Google+
Close

The Corner

The one and only.

Obamacare Missed Its Young-Adult Enrollment Target by 30 Percent



Text  



The Department of Health and Human Services had projected that 40 percent of enrollees in the Affordable Care Act’s health-care exchanges would be between the ages of 18 and 34, but following the open-enrollment deadline, just 28 percent of enrollees are in that age group, according to Philip Klein of the Washington Examiner. This number could worsen, too: Young adults are probably more likely to be among the millions of “enrollees” who select a plan but then don’t pay for it (since they don’t really want insurance in the first place).

That said, HHS’s projection isn’t quite the one that matters for the fiscal and actuarial success of the law. The key question regarding the age breakdown of enrollees is how it compares to what insurers expected when setting their rates for 2014, though it’s certainly possible that looked like HHS’s projection. Moreover, 28 percent is an average of all the enrollees nationally, while what matters is the age breakdown in individual states, each of which makes up its own risk pool (meaning financial risk is shared among insurers and plans). And lastly, even more important for insurers’ balance sheets this year, their rate setting for next year, and the future of the law is whether people on the exchanges are sick or healthy, as I’ve explained on the Agenda. Insurers have some wiggle room to adjust premiums for how old people are, but they can’t ask anything about health status before someone enrolls, let alone charge a different rate based on health status.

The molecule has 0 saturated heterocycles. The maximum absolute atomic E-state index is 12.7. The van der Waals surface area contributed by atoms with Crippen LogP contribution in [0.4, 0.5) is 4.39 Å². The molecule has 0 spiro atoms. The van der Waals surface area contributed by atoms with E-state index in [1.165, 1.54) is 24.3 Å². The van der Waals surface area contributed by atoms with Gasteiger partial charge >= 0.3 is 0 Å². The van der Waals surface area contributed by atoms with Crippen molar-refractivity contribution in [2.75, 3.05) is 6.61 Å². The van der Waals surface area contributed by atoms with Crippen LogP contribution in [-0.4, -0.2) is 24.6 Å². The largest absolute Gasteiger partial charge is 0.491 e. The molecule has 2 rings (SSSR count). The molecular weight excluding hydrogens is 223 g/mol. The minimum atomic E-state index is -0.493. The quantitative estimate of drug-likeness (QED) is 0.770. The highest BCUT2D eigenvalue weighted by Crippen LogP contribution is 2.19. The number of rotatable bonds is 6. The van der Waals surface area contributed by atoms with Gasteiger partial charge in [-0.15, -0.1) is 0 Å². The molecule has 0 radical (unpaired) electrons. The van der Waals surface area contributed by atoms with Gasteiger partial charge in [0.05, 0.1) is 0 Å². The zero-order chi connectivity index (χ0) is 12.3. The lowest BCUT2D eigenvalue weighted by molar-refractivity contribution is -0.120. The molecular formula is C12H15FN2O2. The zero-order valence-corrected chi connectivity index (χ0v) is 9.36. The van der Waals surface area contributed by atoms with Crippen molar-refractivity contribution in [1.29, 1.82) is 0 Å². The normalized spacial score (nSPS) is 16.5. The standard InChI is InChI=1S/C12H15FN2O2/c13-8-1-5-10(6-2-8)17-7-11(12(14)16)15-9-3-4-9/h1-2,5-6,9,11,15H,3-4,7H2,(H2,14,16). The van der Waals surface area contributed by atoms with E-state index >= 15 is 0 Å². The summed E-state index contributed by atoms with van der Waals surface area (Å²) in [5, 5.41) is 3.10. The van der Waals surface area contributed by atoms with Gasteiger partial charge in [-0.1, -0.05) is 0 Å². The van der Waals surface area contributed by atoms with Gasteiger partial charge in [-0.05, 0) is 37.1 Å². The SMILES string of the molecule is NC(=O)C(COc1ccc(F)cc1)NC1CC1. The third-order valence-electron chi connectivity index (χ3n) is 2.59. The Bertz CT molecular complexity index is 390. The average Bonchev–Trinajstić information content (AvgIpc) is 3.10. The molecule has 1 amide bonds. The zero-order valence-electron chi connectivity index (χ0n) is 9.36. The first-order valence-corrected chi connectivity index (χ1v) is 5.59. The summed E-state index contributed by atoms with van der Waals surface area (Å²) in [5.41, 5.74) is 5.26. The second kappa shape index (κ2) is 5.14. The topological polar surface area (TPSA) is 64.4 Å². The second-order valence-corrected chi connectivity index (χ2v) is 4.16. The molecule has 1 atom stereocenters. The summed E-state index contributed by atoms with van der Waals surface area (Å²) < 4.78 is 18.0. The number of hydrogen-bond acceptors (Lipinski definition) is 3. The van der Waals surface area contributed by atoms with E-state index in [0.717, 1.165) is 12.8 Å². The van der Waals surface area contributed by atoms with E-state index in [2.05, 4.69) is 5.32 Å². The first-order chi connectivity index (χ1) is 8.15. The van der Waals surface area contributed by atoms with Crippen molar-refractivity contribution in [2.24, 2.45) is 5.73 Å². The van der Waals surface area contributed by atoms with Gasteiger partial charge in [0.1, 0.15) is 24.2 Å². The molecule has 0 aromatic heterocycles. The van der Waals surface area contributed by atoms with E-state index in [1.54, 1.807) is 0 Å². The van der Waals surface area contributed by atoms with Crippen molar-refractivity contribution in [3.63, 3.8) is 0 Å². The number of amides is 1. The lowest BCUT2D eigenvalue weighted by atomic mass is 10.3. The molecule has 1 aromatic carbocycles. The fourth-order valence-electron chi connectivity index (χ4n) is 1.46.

Preliminary indicators suggest that the enrollees may be much sicker than insurance customers had been (again, more on this at the Agenda), but insurers don’t have much time to adjust for this or figure it out. Premiums for 2015 have to be set over the next month or two, which is why some insurers are calling the situation an “actuarial nightmare.” That’s not a death spiral, but it’s not good.



Text  


Sign up for free NRO e-mails today:

Subscribe to National Review